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Hebrew Bible and Ancient Israel 8.4 (2019)

THE JOURNAL HEBREW BIBLE AND ANCIENT ISRAEL has a new thematic issue on Philology and Gender. It is edited by Jacqueline Vayntrub, Laura Quick, and Ingrid E. Lilly.

Follow the link for the TOC and links to the articles. It looks as though full access requires a paid personal or institutional subscription.

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The Phoenicia has landed

VIDEO: Replica of Ancient Ship Docks in Miami (6 South Florida). That ship is, of course, the Good Ship Phoenicia, which docked in Miami, Florida, on Monday afternoon.

Her four-and-a-half-month voyage from Carthage demonstrates that the ancient Phoenicians had the shipbuilding technology to travel to the Americas. Whether they did or not is another matter. I have seen no credible evidence that they did. The coverage of the event in this video is appropriately cautious.

Congratulations to the Phoenica and her crew on an impressive, successful expedition.

Background on her latest voyage, as well as her circumnavigation of Africa in 2008-2010, is here and many links.

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Monday, February 10, 2020

The shrine of the Tomb of Ezekiel is open for visitors

THE LATEST: Jewish Shrine of Prophet Ezekiel’s Tomb Open to Visitors in Iraq's Shi'ite Heartland. The shrine is modestly concealed in the compound of a newly-built Shi'ite mosque that replaced the original synagogue, and is attracting mainly Muslim pilgrims (Judit Neurink, Haaretz premium).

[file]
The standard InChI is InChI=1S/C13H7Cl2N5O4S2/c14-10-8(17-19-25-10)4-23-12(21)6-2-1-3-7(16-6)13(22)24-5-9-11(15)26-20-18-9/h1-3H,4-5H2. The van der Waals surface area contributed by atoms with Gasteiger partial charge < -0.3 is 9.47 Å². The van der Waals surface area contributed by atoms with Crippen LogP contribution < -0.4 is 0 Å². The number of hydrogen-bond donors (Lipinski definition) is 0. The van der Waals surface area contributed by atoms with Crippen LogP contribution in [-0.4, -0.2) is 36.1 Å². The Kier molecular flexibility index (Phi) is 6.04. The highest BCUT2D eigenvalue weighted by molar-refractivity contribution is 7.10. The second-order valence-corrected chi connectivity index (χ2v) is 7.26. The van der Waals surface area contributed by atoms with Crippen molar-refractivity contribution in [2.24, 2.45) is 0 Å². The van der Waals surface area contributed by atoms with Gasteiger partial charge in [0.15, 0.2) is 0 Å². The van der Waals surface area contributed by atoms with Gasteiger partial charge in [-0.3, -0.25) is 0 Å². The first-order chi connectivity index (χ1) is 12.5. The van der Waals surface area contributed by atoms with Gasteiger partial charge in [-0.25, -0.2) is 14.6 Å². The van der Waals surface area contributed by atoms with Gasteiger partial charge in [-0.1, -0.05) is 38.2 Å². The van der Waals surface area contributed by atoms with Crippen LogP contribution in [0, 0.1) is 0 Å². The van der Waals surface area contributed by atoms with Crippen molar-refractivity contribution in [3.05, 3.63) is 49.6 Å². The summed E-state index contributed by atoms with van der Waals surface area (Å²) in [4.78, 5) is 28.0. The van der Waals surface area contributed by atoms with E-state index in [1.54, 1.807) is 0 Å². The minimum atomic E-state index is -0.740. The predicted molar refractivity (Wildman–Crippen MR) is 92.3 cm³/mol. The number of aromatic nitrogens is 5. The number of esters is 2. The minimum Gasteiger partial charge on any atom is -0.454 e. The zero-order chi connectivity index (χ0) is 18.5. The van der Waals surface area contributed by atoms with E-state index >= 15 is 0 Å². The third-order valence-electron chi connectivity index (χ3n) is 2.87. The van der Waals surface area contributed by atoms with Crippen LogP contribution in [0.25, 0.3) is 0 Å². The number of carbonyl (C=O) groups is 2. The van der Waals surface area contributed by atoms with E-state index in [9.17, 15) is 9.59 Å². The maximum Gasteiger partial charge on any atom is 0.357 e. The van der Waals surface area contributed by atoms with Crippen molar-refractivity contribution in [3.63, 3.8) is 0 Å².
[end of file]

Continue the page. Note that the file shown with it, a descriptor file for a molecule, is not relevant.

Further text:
But Ezekiel’s tomb is slowly becoming a site of pilgrimage again – this time by Muslims and even the tensions between the United States and Iran that are playing out in Iraq do not affect it. With the American drone attack on an important Iranian general in Baghdad, the retaliatory rockets fired by Iran and pro-Iranian militias at American troops in Iraq, and the thousands of protesters who have been on the streets since October demanding an end to corruption – the ancient shrine remains a quiet and magical place that is open for all visitors.
This is a Haaretz premium article, so read it quickly before it vanishes behind the paywall.

I have been following the fate of the (traditional) tomb of the prophet Ezekiel in Kifl, Iraq, for many years. It last came to PaleoJudaica's attention nearly a year ago here and here. Follow the links from there for earlier posts. There was a rumor (cf. here) that the Ezekiel Plates, perhaps including the stone plaques bearing the Treatise of the Vessels, came originally from the Tomb of Ezekiel over a century ago. But, this was also disputed. A journalist reported he had evidence that the plates were made in Syria at the beginning of the twentieth century. I have never seen verification for either claim.

The current article gives a lot of recent background, and also some biblical and Quranic background. I don't see a lot new in it. The shrine is still in need of renovation and money is still needed for that. But it is still open to visitors. I don't think I have ever heard the following, at least expressed this clearly.:
In 2008, the original synagogue building was demolished and a new mosque with the traditional Shi'ite blue tiled dome was erected. The shrine, its dome and an old leaning tower in which storks have nested for centuries, are all that remain of the original structure.
The shrine is the place where the Hebrew inscriptions still survive. This paragraph may clarify earlier, contradictory reports about whether the site had been rebuilt into a mosque or not.

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Jacobs & Rollinger (eds.) on Xenophon’s Cyropaedia